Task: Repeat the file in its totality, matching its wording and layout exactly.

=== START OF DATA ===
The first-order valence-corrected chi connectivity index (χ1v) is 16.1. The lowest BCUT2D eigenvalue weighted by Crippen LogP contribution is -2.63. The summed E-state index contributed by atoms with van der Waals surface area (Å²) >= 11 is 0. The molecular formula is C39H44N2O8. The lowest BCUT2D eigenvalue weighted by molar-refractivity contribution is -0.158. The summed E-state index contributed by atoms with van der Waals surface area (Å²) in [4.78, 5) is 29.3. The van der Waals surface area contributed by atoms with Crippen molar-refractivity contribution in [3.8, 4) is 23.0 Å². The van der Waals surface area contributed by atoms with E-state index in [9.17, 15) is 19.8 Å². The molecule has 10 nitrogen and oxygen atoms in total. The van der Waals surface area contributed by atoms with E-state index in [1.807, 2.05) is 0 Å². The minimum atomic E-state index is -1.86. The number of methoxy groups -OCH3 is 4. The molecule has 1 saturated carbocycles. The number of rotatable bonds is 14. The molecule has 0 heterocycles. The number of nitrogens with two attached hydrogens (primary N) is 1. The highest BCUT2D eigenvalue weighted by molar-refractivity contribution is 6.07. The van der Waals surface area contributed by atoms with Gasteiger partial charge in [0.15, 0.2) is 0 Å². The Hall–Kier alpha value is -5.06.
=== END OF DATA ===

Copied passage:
The first-order valence-corrected chi connectivity index (χ1v) is 16.1. The lowest BCUT2D eigenvalue weighted by Crippen LogP contribution is -2.63. The summed E-state index contributed by atoms with van der Waals surface area (Å²) >= 11 is 0. The molecular formula is C39H44N2O8. The lowest BCUT2D eigenvalue weighted by molar-refractivity contribution is -0.158. The summed E-state index contributed by atoms with van der Waals surface area (Å²) in [4.78, 5) is 29.3. The van der Waals surface area contributed by atoms with Crippen molar-refractivity contribution in [3.8, 4) is 23.0 Å². The van der Waals surface area contributed by atoms with E-state index in [9.17, 15) is 19.8 Å². The molecule has 10 nitrogen and oxygen atoms in total. The van der Waals surface area contributed by atoms with E-state index in [1.807, 2.05) is 0 Å². The minimum atomic E-state index is -1.86. The number of methoxy groups -OCH3 is 4. The molecule has 1 saturated carbocycles. The number of rotatable bonds is 14. The molecule has 0 heterocycles. The number of nitrogens with two attached hydrogens (primary N) is 1. The highest BCUT2D eigenvalue weighted by molar-refractivity contribution is 6.07. The van der Waals surface area contributed by atoms with Gasteiger partial charge in [0.15, 0.2) is 0 Å². The Hall–Kier alpha value is -5.06.